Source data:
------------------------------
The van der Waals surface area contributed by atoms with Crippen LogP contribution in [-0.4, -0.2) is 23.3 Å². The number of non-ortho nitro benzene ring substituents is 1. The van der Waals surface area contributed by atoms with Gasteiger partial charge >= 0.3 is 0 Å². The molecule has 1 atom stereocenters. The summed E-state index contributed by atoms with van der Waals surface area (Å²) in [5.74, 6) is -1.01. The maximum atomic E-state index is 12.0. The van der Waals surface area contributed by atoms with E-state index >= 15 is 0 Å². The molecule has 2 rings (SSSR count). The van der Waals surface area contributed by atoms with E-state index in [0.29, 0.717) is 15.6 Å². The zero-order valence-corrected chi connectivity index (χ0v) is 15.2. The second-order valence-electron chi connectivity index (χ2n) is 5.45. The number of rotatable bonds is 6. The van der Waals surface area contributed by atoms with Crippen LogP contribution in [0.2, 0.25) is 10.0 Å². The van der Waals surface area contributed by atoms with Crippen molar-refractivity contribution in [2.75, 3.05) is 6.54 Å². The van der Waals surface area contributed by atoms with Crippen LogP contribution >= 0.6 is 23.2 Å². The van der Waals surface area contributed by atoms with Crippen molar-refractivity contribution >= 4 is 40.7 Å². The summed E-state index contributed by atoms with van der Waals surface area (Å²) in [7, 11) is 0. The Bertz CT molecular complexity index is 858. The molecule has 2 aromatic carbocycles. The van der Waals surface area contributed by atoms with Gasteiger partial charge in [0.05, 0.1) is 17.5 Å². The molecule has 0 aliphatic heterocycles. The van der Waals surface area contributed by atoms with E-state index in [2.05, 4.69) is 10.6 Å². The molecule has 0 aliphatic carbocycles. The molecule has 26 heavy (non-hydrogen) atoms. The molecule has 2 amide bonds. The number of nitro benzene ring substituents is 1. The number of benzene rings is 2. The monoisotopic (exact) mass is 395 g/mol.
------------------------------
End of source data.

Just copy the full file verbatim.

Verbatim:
The van der Waals surface area contributed by atoms with Crippen LogP contribution in [-0.4, -0.2) is 23.3 Å². The number of non-ortho nitro benzene ring substituents is 1. The van der Waals surface area contributed by atoms with Gasteiger partial charge >= 0.3 is 0 Å². The molecule has 1 atom stereocenters. The summed E-state index contributed by atoms with van der Waals surface area (Å²) in [5.74, 6) is -1.01. The maximum atomic E-state index is 12.0. The van der Waals surface area contributed by atoms with E-state index >= 15 is 0 Å². The molecule has 2 rings (SSSR count). The van der Waals surface area contributed by atoms with E-state index in [0.29, 0.717) is 15.6 Å². The zero-order valence-corrected chi connectivity index (χ0v) is 15.2. The second-order valence-electron chi connectivity index (χ2n) is 5.45. The number of rotatable bonds is 6. The van der Waals surface area contributed by atoms with Crippen LogP contribution in [0.2, 0.25) is 10.0 Å². The van der Waals surface area contributed by atoms with Crippen molar-refractivity contribution in [2.75, 3.05) is 6.54 Å². The van der Waals surface area contributed by atoms with Crippen LogP contribution >= 0.6 is 23.2 Å². The van der Waals surface area contributed by atoms with Crippen molar-refractivity contribution >= 4 is 40.7 Å². The summed E-state index contributed by atoms with van der Waals surface area (Å²) in [7, 11) is 0. The Bertz CT molecular complexity index is 858. The molecule has 2 aromatic carbocycles. The van der Waals surface area contributed by atoms with Gasteiger partial charge in [0.05, 0.1) is 17.5 Å². The molecule has 0 aliphatic heterocycles. The van der Waals surface area contributed by atoms with E-state index in [2.05, 4.69) is 10.6 Å². The molecule has 0 aliphatic carbocycles. The molecule has 26 heavy (non-hydrogen) atoms. The molecule has 2 amide bonds. The number of nitro benzene ring substituents is 1. The number of benzene rings is 2. The monoisotopic (exact) mass is 395 g/mol.